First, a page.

Dog walker saw Bandali Debs alone before police killings, court told

A witness has told a murder trial he saw Bandali Debs standing alone near a car within an hour of the shootings that killed two police officers in Melbourne’s south-east suburbs, and feared the gunman was there for him.

Prosecutors allege Jason Roberts was with Debs in Cochranes Road, Moorabbin, after midnight on August 16, 1998, when Sergeant Gary Silk and Senior Constable Rodney Miller were shot. Silk died at the scene and Miller died in hospital.

Sergeant Gary Silk (left) and Senior Constable Rodney Miller.

Roberts argues he wasn’t in Moorabbin and has pleaded not guilty to two counts of murder.

On Monday, William Prideaux told the Supreme Court trial he was walking his dog around his Moorabbin neighbourhood when he saw a man standing near a dark-coloured hatchback about 11.30pm on August 15, 1998.

Prideaux said he walked past the car and saw there was no one else inside or nearby. Asked who he saw, he replied: “Bandali Debs.” He said he later recognised the man he saw, when a newspaper published Debs’ photograph.

Prideaux said he was paying “extra special attention” to his surroundings in 1998 as he was a criminal and owed people money. He said when he saw the figure near the car, he feared the man had come to shoot him.

Jason Roberts outside the Supreme Court last week.Credit:Nine News

“I thought he might have been someone sent down to do the job,” he said.

Prideaux was questioned by police about 10 days after the shootings, the court heard, but didn’t disclose what he saw. He said on Monday he was “still active in criminal activity” at the time and didn’t make the connection between the shootings and what he saw, as media reports after the shootings said police were after two offenders.

Bandali Debs in 2002.Credit:Simon Schluter

Police officers who comforted the dying Miller have told the trial he made references to two offenders. But several of the police witnesses acknowledged in evidence what they said they heard wasn’t recorded in written notes or statements taken afterwards.

Prideaux said he returned home after seeing the man, got his gun and went outside, but the man had gone.

He said he was in touch with Roberts’ lawyers last year after he told an associate what he saw.

Roberts, 41, has pleaded guilty to 10 charges of armed robbery over the hold-ups he did with Debs in 1998.

But he argues he was with then girlfriend Nicole – Bandali’s daughter – at the Debs family home in Narre Warren when the shootings happened.

Roberts gave evidence last Friday that Bandali Debs told him that he alone shot Miller and Silk. Debs has previously told the trial Roberts was with him in Cochranes Road in Nicole’s Hyundai Excel.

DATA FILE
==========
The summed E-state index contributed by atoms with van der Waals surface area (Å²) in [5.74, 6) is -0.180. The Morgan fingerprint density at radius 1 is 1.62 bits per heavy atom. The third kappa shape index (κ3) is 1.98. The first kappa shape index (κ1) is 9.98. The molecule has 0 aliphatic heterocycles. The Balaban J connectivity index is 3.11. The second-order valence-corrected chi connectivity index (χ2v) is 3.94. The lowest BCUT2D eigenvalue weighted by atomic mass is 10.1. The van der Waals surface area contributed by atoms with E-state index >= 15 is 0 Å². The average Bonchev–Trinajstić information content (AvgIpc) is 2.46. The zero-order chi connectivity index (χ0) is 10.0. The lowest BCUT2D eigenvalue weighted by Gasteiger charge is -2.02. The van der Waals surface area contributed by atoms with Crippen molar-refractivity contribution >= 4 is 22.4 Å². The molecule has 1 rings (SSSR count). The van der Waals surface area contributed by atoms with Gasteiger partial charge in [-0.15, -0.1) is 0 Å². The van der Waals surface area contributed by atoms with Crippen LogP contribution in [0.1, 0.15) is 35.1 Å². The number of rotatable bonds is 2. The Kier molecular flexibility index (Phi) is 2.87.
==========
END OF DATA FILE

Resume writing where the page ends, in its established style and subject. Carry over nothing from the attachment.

Silk and Miller were on a stakeout in Moorabbin as police investigated the armed robberies, and pulled over the Hyundai when they followed it from outside the Silky Emperor Chinese restaurant.

Roberts’ former solicitor, Simon Moodie, said on Monday he visited Debs in prison in Goulburn in NSW in June 2017 and took with him an affidavit Moodie had drafted. Moodie said the document read “Debs had gone out alone on that night and Jason Roberts had stayed at the Debs home with his daughter, Nicole”.

“I suggested that to him and he agreed that was the case,” Moodie said.

But Debs refused to sign the affidavit, Moodie said, and stated he wouldn’t until he was moved to a Victorian prison.

Throughout Roberts’ evidence, he repeatedly denied he was with Debs when the officers were shot. He said he helped cover up the crime, including disposing of guns, after Debs told him what happened.

On Monday, he admitted he repeatedly lied to investigating police about what he knew, “because Ben killed two police officers. That’s no small thing.”

Prosecutor Ben Ihle, QC, asked Roberts if the reason he told Debs – in a recorded conversation after the shootings – the police had “no idea” about what happened in Cochranes Road, was because he was there.

Roberts replied: “No, not at all.”

At one point, Roberts appeared frustrated with Ihle when questioned about what was said by him and officers during police interviews.

“You would give a Panadol a headache, mate. You’re being misleading,” Roberts said.

Justice Stephen Kaye has told the jury Debs and Roberts were convicted of the murders in 2002, but the Court of Appeal had granted Roberts a retrial.

Former homicide detective Ron Iddles will on Tuesday be the final witness called.

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